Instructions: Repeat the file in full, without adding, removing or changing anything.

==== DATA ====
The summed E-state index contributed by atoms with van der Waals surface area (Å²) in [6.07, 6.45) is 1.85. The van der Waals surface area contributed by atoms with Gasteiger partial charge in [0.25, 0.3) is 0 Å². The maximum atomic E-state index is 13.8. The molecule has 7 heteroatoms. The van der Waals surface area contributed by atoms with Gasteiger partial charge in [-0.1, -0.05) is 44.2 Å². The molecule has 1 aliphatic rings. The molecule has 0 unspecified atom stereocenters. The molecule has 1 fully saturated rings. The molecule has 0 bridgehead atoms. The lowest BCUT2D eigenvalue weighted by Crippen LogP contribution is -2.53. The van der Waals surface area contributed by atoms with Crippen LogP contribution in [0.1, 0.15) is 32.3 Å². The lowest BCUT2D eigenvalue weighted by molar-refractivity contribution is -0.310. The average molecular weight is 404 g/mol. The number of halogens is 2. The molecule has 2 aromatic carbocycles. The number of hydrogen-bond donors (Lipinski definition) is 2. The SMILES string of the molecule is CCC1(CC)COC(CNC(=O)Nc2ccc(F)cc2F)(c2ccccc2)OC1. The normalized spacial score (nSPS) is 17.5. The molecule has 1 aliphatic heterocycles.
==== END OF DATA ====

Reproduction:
The summed E-state index contributed by atoms with van der Waals surface area (Å²) in [6.07, 6.45) is 1.85. The van der Waals surface area contributed by atoms with Gasteiger partial charge in [0.25, 0.3) is 0 Å². The maximum atomic E-state index is 13.8. The molecule has 7 heteroatoms. The van der Waals surface area contributed by atoms with Gasteiger partial charge in [-0.1, -0.05) is 44.2 Å². The molecule has 1 aliphatic rings. The molecule has 0 unspecified atom stereocenters. The molecule has 1 fully saturated rings. The molecule has 0 bridgehead atoms. The lowest BCUT2D eigenvalue weighted by Crippen LogP contribution is -2.53. The van der Waals surface area contributed by atoms with Crippen LogP contribution in [0.1, 0.15) is 32.3 Å². The lowest BCUT2D eigenvalue weighted by molar-refractivity contribution is -0.310. The average molecular weight is 404 g/mol. The number of halogens is 2. The molecule has 2 aromatic carbocycles. The number of hydrogen-bond donors (Lipinski definition) is 2. The SMILES string of the molecule is CCC1(CC)COC(CNC(=O)Nc2ccc(F)cc2F)(c2ccccc2)OC1. The normalized spacial score (nSPS) is 17.5. The molecule has 1 aliphatic heterocycles.